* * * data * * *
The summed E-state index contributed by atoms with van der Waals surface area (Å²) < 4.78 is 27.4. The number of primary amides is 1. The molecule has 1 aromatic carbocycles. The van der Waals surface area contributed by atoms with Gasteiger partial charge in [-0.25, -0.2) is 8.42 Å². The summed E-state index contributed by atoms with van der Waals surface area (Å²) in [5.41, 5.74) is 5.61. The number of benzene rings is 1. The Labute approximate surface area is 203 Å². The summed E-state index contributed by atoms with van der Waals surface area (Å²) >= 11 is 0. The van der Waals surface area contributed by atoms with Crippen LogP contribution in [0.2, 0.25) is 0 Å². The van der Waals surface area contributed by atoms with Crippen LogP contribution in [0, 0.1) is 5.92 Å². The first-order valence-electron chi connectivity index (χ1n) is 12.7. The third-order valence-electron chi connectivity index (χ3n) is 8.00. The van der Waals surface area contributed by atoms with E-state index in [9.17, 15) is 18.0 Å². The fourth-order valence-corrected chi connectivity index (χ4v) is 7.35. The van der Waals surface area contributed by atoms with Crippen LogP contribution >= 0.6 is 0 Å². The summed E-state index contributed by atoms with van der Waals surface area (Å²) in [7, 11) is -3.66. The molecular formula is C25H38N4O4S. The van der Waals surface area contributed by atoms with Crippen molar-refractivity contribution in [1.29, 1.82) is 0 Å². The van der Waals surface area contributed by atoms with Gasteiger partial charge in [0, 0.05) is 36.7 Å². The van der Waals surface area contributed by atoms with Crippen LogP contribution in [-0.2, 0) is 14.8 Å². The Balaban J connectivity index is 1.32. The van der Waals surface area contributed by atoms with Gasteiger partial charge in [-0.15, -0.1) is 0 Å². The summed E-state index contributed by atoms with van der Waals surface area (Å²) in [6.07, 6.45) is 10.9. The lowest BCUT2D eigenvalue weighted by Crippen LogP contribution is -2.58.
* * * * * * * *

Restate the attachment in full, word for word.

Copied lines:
The summed E-state index contributed by atoms with van der Waals surface area (Å²) < 4.78 is 27.4. The number of primary amides is 1. The molecule has 1 aromatic carbocycles. The van der Waals surface area contributed by atoms with Gasteiger partial charge in [-0.25, -0.2) is 8.42 Å². The summed E-state index contributed by atoms with van der Waals surface area (Å²) in [5.41, 5.74) is 5.61. The number of benzene rings is 1. The Labute approximate surface area is 203 Å². The summed E-state index contributed by atoms with van der Waals surface area (Å²) >= 11 is 0. The van der Waals surface area contributed by atoms with Crippen LogP contribution in [0.2, 0.25) is 0 Å². The van der Waals surface area contributed by atoms with Crippen LogP contribution in [0, 0.1) is 5.92 Å². The first-order valence-electron chi connectivity index (χ1n) is 12.7. The third-order valence-electron chi connectivity index (χ3n) is 8.00. The van der Waals surface area contributed by atoms with E-state index in [9.17, 15) is 18.0 Å². The fourth-order valence-corrected chi connectivity index (χ4v) is 7.35. The van der Waals surface area contributed by atoms with Crippen LogP contribution >= 0.6 is 0 Å². The summed E-state index contributed by atoms with van der Waals surface area (Å²) in [7, 11) is -3.66. The molecular formula is C25H38N4O4S. The van der Waals surface area contributed by atoms with Crippen molar-refractivity contribution in [1.29, 1.82) is 0 Å². The van der Waals surface area contributed by atoms with Gasteiger partial charge in [0, 0.05) is 36.7 Å². The van der Waals surface area contributed by atoms with Crippen LogP contribution in [-0.2, 0) is 14.8 Å². The Balaban J connectivity index is 1.32. The van der Waals surface area contributed by atoms with Gasteiger partial charge in [-0.15, -0.1) is 0 Å². The summed E-state index contributed by atoms with van der Waals surface area (Å²) in [6.07, 6.45) is 10.9. The lowest BCUT2D eigenvalue weighted by Crippen LogP contribution is -2.58.